- Resistance: overuse of 4% hydroquinone can cause the skin to become resistant to the bleaching effects. This generally occurs at the 4-5 month mark. Consumers notice that the medication is no longer working and discontinue use. Discontinuation without a proper “weaning” period can lead to rebound pigmentation—pigmentation actually becomes worse and can be further exacerbated by treatment with hydroquinone.
- Photosensitivity: some consumers choose to use hydroquinone indefinitely under the mistaken impression that it will prevent any and all future pigmentation. In actuality, this extended use decreases the amount of melanin (our body’s natural defense against the sun) in the skin creates photosensitivity. This photosensitivity accelerates UV damage and intensifies the signs of photoaging. Further, without daily use of an SPF 30 sunscreen, photosensitivity leads to inflammation, which, in turn, stimulates melanin production, resulting in the creation of more pigment.
- Exogenous Ochronosis: Exogenous Ochronosis (EO) is a pigmentary disorder caused by the unsupervised, long-term use of hydroquinone. The disease manifests itself in patches of blue-black pigment, localized to areas that have been both over-treated by hydroquinone and exposed to the sun. While EO is more prevalent in skin of color (Fitzpatrick types IV-VI), there has been an increase in documented cases among the Caucasian population which could be associated with the proliferation of online “pharmacies” and the rise of self-directed treatment. Numerous treatment modalities (e.g., steroids, retinoic acid, laser therapy, cryotherapy) have been proven clinically ineffective in reversing the signs and symptoms of EO.
As with any medication, serious side effects may arise from the misuse and abuse of hydroquinone. However, a properly supervised course of treatment can be safe and life-changing to those who have suffered the low self-esteem and social anxiety that can stem from pigmentary disorders.
Stay tuned for Part II, a discussion on the benefits of a pulsed hydroquinone regimen.
This series of postsis adapted from Obagi, Z. (2013). Taking the Pulse of Hydroquinone Therapy: A Plea for Caution. Practical Dermatology, 39-42.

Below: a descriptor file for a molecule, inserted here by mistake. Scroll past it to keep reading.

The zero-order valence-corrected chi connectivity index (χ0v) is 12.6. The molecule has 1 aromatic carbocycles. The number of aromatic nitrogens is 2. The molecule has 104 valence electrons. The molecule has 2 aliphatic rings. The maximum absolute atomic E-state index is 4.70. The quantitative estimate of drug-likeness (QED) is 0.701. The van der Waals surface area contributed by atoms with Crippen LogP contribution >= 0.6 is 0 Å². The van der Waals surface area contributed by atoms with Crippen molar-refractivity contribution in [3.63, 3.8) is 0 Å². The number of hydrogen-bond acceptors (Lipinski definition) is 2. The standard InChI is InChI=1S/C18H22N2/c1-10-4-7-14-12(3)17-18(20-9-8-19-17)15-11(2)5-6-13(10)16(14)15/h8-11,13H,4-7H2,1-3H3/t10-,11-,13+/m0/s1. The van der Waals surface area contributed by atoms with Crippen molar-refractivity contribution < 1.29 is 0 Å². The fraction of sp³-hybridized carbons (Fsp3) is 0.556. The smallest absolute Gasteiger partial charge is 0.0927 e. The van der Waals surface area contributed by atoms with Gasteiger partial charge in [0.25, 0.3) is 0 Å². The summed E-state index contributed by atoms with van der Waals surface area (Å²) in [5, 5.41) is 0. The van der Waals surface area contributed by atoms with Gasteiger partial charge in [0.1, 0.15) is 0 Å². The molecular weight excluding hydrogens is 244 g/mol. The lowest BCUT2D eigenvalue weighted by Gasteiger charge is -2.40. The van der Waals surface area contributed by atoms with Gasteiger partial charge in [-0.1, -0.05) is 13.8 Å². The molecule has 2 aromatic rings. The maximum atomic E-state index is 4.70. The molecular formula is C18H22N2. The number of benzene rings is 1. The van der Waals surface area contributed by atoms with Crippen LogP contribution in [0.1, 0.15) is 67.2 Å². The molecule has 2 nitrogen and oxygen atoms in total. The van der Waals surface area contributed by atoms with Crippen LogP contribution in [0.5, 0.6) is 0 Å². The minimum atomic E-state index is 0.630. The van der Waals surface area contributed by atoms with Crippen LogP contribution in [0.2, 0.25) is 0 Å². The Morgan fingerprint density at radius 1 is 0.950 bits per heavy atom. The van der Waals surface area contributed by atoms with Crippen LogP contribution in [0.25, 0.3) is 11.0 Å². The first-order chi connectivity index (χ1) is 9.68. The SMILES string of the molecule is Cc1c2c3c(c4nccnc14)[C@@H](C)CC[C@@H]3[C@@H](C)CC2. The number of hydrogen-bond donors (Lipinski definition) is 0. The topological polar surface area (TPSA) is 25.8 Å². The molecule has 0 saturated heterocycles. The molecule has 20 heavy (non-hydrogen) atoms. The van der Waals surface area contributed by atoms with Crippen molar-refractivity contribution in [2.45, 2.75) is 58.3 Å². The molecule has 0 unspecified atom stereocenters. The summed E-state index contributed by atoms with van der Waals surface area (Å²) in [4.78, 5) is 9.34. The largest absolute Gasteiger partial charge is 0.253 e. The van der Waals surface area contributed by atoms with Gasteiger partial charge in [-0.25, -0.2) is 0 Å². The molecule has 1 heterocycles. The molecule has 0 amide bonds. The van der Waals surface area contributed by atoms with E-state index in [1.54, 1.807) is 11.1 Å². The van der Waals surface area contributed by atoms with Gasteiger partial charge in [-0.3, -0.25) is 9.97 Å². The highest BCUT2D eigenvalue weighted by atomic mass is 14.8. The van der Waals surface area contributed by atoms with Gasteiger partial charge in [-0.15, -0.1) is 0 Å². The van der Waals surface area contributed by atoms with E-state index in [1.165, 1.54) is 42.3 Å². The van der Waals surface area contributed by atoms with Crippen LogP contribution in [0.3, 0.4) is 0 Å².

What is rebound pigmentation? ›
The pigmentation rebound was defined as melasma improvement after the end of laser treatment. 16. Nevertheless, at the follow-up period, the degree of pigmentation was equal or higher than baseline for 33% and 60% at 1-month and 3-month follow-up period, respectively.How do you treat rebound pigmentation? ›
Topical therapy is typically effective for epidermal postinflammatory hyperpigmentation; however, certain procedures, such as chemical peeling and laser therapy, may help treat recalcitrant hyperpigmentation.Does alpha arbutin cause rebound hyperpigmentation? ›
Alpha arbutin is safer and non-irritating, unlike Hydroquinone, and also does not lead to rebound hyperpigmentation (which means pigmentation comes back after you stop using Hydroquinone).Does pigmentation come back after stopping hydroquinone? ›
Discontinuation without a proper “weaning” period can lead to rebound pigmentation—pigmentation actually becomes worse and can be further exacerbated by treatment with hydroquinone.Does hydroquinone lighten skin permanently? ›
Does hydroquinone lighten skin permanently? No, the results of any skin lightening that hydroquinone brings about are not permanent. The effects can be seen within a couple of months or a few years at the maximum.Does hydroquinone make spots darker first? ›
Hydroquinone is an organic compound that is highly effective in skin lightening. They have a whitening effect and treat hyperpigmentation on the skin. However, if used incorrectly, hydroquinone compounds can still make skin darkening and hyperpigmentation more severe and lasting.How do you prevent hydroquinone rebound? ›
While transitioning off hydroquinone, continued stimulation with a retinoid is beneficial to prevent rebound pigmentation. Treatment should never stop abruptly! Using a non-hydroquinone tyrosinase inhibiting skin brightener after a hydroquinone cycle can also help enhance results.How do you stop pigmentation from coming back? ›